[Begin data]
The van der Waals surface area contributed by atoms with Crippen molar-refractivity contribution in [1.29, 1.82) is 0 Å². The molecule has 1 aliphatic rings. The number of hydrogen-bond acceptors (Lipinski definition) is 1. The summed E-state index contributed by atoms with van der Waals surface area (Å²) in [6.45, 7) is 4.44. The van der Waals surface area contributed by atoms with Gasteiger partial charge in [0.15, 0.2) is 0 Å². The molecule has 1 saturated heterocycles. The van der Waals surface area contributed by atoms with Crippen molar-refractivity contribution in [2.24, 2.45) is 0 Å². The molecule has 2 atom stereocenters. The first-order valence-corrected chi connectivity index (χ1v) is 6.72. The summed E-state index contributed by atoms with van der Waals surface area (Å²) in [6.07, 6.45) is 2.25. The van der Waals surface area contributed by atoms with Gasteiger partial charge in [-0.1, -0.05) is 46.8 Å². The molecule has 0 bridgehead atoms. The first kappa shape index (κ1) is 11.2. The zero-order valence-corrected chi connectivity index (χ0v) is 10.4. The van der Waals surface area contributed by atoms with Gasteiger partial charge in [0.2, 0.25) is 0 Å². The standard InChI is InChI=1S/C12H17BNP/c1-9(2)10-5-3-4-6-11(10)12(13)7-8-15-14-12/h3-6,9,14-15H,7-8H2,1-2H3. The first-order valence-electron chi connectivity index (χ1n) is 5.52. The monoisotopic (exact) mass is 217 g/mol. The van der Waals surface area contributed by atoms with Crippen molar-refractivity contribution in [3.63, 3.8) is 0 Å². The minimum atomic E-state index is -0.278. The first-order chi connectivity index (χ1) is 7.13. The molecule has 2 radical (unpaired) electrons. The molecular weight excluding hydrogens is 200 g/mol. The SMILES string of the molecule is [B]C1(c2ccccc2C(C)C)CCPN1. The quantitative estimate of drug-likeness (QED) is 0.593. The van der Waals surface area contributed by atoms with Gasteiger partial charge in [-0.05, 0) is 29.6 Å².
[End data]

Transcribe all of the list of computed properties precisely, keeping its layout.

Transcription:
The van der Waals surface area contributed by atoms with Crippen molar-refractivity contribution in [1.29, 1.82) is 0 Å². The molecule has 1 aliphatic rings. The number of hydrogen-bond acceptors (Lipinski definition) is 1. The summed E-state index contributed by atoms with van der Waals surface area (Å²) in [6.45, 7) is 4.44. The van der Waals surface area contributed by atoms with Gasteiger partial charge in [0.15, 0.2) is 0 Å². The molecule has 1 saturated heterocycles. The van der Waals surface area contributed by atoms with Crippen molar-refractivity contribution in [2.24, 2.45) is 0 Å². The molecule has 2 atom stereocenters. The first-order valence-corrected chi connectivity index (χ1v) is 6.72. The summed E-state index contributed by atoms with van der Waals surface area (Å²) in [6.07, 6.45) is 2.25. The van der Waals surface area contributed by atoms with Gasteiger partial charge in [-0.1, -0.05) is 46.8 Å². The molecule has 0 bridgehead atoms. The first kappa shape index (κ1) is 11.2. The zero-order valence-corrected chi connectivity index (χ0v) is 10.4. The van der Waals surface area contributed by atoms with Gasteiger partial charge in [0.2, 0.25) is 0 Å². The standard InChI is InChI=1S/C12H17BNP/c1-9(2)10-5-3-4-6-11(10)12(13)7-8-15-14-12/h3-6,9,14-15H,7-8H2,1-2H3. The first-order valence-electron chi connectivity index (χ1n) is 5.52. The monoisotopic (exact) mass is 217 g/mol. The van der Waals surface area contributed by atoms with Crippen molar-refractivity contribution in [3.63, 3.8) is 0 Å². The minimum atomic E-state index is -0.278. The first-order chi connectivity index (χ1) is 7.13. The molecule has 2 radical (unpaired) electrons. The molecular weight excluding hydrogens is 200 g/mol. The SMILES string of the molecule is [B]C1(c2ccccc2C(C)C)CCPN1. The quantitative estimate of drug-likeness (QED) is 0.593. The van der Waals surface area contributed by atoms with Gasteiger partial charge in [-0.05, 0) is 29.6 Å².